Sun Java System Messaging Server 6 2005Q4 MTA Developer's Reference

Multiple Calls to mtaDequeueStart()

A channel program can call mtaDequeueStart() multiple times: either sequentially or in parallel. In the latter case, the program would need to create threads so as to effect multiple, simultaneous calls to mtaDequeueStart(). However, just because this can be done does not mean that it is appropriate to do so. In the former case of multiple sequential calls, there’s no need to be making repeated calls. When mtaDequeueStart() returns, the channel no longer needs immediate processing and has been in that state for


seconds. Instead, the channel program should exit thereby freeing up system resources. The Job Controller will start a new channel program running when there are more messages to process. In the latter case of multiple parallel calls, there is again no need to do so. If there is an advantage to running more threads than a single call generates, then the channel’s threaddepth channel keyword setting should be increased so that a single call does generate more threads. The only exception to either of these cases might be if the multiple calls are each for a different channel. Even then, however, the advantage of so doing is dubious as the same effect can be achieved through the use of multiple processes, one for each channel.

Message Processing

When mtaDequeueStart() is called, a communication path with the MTA Job Controller is established. The Job Controller is then asked if there are messages to be processed for the channel. Typically there will be messages to process since it is the Job Controller that normally starts channel programs, and it does so when there are queued messages in need of processing. Based upon information obtained from the Job Controller, mtaDequeueStart() will then begin to create non-joinable processing threads. Each processing thread immediately begins processing the queued messages.

Message Processing Procedure

To process queued messages, a processing thread takes the following steps:

  1. The thread sets ctx2 to have the value NULL:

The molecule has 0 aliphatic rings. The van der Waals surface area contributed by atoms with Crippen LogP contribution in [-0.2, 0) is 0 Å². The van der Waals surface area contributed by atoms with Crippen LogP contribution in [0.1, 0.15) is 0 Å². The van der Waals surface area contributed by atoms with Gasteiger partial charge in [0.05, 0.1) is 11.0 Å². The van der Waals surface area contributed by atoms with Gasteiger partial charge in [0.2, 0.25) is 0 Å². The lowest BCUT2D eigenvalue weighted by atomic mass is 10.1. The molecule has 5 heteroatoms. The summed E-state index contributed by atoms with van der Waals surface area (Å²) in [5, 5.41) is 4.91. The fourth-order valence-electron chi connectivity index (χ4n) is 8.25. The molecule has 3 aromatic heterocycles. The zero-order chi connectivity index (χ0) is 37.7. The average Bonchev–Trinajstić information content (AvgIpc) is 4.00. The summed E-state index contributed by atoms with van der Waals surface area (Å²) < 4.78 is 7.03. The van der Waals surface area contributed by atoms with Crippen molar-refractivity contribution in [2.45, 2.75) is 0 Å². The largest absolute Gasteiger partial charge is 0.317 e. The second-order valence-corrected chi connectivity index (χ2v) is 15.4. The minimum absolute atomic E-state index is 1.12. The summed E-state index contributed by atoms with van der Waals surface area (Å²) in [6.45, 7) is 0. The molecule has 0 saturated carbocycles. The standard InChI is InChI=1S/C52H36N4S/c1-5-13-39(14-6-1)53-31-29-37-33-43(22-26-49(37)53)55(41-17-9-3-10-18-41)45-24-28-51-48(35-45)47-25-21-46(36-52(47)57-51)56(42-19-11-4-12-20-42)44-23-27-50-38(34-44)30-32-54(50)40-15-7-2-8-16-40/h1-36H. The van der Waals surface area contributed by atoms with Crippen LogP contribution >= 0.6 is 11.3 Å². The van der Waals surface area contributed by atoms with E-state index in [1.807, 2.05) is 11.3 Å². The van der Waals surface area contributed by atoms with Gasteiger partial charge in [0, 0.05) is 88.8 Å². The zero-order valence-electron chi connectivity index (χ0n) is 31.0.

ctx2 = NULL;

    For information on the process_message arguments, see process_message() Routine

  2. The thread communicates with the Job Controller to obtain a message file to process. If there are no more message files to process, then go to Message Processing Procedure.

  3. For the message file, the thread creates a dequeue context that maintains the dequeue processing state for that message file.

  4. The thread then invokes the caller-supplied process_message routine, passing to it the dequeue context created in Message Processing Procedure, for example:

    istat = process_message(&ctx2, ctx1, &dq_ctx, env_from, env_from_len);

    For a description of the process_message routine, see process_message() Routine

  5. The process_message routine then attempts to process the message, ultimately removing it from the channel’s queues or leaving the message file for a later processing attempt.

  6. If mtaDequeueMessageFinish() was not called before the process_message routine returned, then the queued message is deferred. That is, its underlying message file is left in the channel’s queue and a later processing attempt is scheduled.

  7. The dequeue context is destroyed.

  8. If the process_message routine did not return the MTA_ABORT status code, then repeat this cycle starting at Message Processing Procedure.

  9. The caller-supplied process_done routine is called, for example:

    process_done(&ctx2, ctx1);

    For a description of the process_done routine, see process_done() Routine

  10. The thread exits.

process_message() Routine

This caller-supplied routine is invoked by the processing threads to do the actual processing of the messages.

The following code fragment shows the required syntax for a process_message routine.

int process_message(void      **ctx2,
                    void       *ctx1,
                    mta_dq_t   *dq_ctx,
                    const char *env_from,
                    int         env_from_len);

The following table lists the required arguments for a process_message routine, and gives a description of each.




A writable pointer that the process_message routine can use to store a pointer to a per-thread context. See the description that follows for further details.


The caller-supplied private context passed as ctx1 to mtaDequeueStart().


A dequeue context created by mtaDequeueStart() and representing the message to be processed by this invocation of the process_message routine.